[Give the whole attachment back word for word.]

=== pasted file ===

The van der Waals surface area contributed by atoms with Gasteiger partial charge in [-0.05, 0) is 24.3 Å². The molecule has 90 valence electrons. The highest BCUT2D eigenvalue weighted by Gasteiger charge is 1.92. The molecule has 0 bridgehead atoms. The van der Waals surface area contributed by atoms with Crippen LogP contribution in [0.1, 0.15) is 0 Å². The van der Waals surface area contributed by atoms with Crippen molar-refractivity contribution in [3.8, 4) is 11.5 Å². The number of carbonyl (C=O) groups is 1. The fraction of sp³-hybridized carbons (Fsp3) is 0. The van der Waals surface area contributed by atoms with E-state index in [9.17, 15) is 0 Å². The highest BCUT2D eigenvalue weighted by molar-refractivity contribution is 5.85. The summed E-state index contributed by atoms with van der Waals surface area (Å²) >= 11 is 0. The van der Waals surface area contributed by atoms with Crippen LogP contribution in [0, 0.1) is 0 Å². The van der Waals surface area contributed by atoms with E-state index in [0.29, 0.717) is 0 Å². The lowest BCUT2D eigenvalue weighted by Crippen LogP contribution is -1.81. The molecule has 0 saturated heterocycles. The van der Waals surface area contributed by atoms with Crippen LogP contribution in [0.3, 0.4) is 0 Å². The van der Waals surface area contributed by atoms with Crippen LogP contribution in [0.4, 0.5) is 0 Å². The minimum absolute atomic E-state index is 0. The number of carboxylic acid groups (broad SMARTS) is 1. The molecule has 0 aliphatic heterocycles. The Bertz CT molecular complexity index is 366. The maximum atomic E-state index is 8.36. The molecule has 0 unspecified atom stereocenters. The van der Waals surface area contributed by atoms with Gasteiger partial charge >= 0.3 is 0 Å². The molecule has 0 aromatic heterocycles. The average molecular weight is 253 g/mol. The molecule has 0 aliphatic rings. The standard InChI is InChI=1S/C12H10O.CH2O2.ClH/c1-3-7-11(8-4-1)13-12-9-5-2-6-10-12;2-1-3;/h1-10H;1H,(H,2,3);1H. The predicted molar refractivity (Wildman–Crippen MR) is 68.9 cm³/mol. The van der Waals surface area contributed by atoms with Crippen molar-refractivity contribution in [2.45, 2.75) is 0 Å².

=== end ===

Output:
The van der Waals surface area contributed by atoms with Gasteiger partial charge in [-0.05, 0) is 24.3 Å². The molecule has 90 valence electrons. The highest BCUT2D eigenvalue weighted by Gasteiger charge is 1.92. The molecule has 0 bridgehead atoms. The van der Waals surface area contributed by atoms with Crippen LogP contribution in [0.1, 0.15) is 0 Å². The van der Waals surface area contributed by atoms with Crippen molar-refractivity contribution in [3.8, 4) is 11.5 Å². The number of carbonyl (C=O) groups is 1. The fraction of sp³-hybridized carbons (Fsp3) is 0. The van der Waals surface area contributed by atoms with E-state index in [9.17, 15) is 0 Å². The highest BCUT2D eigenvalue weighted by molar-refractivity contribution is 5.85. The summed E-state index contributed by atoms with van der Waals surface area (Å²) >= 11 is 0. The van der Waals surface area contributed by atoms with Crippen LogP contribution in [0, 0.1) is 0 Å². The van der Waals surface area contributed by atoms with E-state index in [0.29, 0.717) is 0 Å². The lowest BCUT2D eigenvalue weighted by Crippen LogP contribution is -1.81. The molecule has 0 saturated heterocycles. The van der Waals surface area contributed by atoms with Crippen LogP contribution in [0.3, 0.4) is 0 Å². The van der Waals surface area contributed by atoms with Crippen LogP contribution in [0.4, 0.5) is 0 Å². The minimum absolute atomic E-state index is 0. The number of carboxylic acid groups (broad SMARTS) is 1. The molecule has 0 aliphatic heterocycles. The Bertz CT molecular complexity index is 366. The maximum atomic E-state index is 8.36. The molecule has 0 unspecified atom stereocenters. The van der Waals surface area contributed by atoms with Gasteiger partial charge >= 0.3 is 0 Å². The molecule has 0 aromatic heterocycles. The average molecular weight is 253 g/mol. The molecule has 0 aliphatic rings. The standard InChI is InChI=1S/C12H10O.CH2O2.ClH/c1-3-7-11(8-4-1)13-12-9-5-2-6-10-12;2-1-3;/h1-10H;1H,(H,2,3);1H. The predicted molar refractivity (Wildman–Crippen MR) is 68.9 cm³/mol. The van der Waals surface area contributed by atoms with Crippen molar-refractivity contribution in [2.45, 2.75) is 0 Å².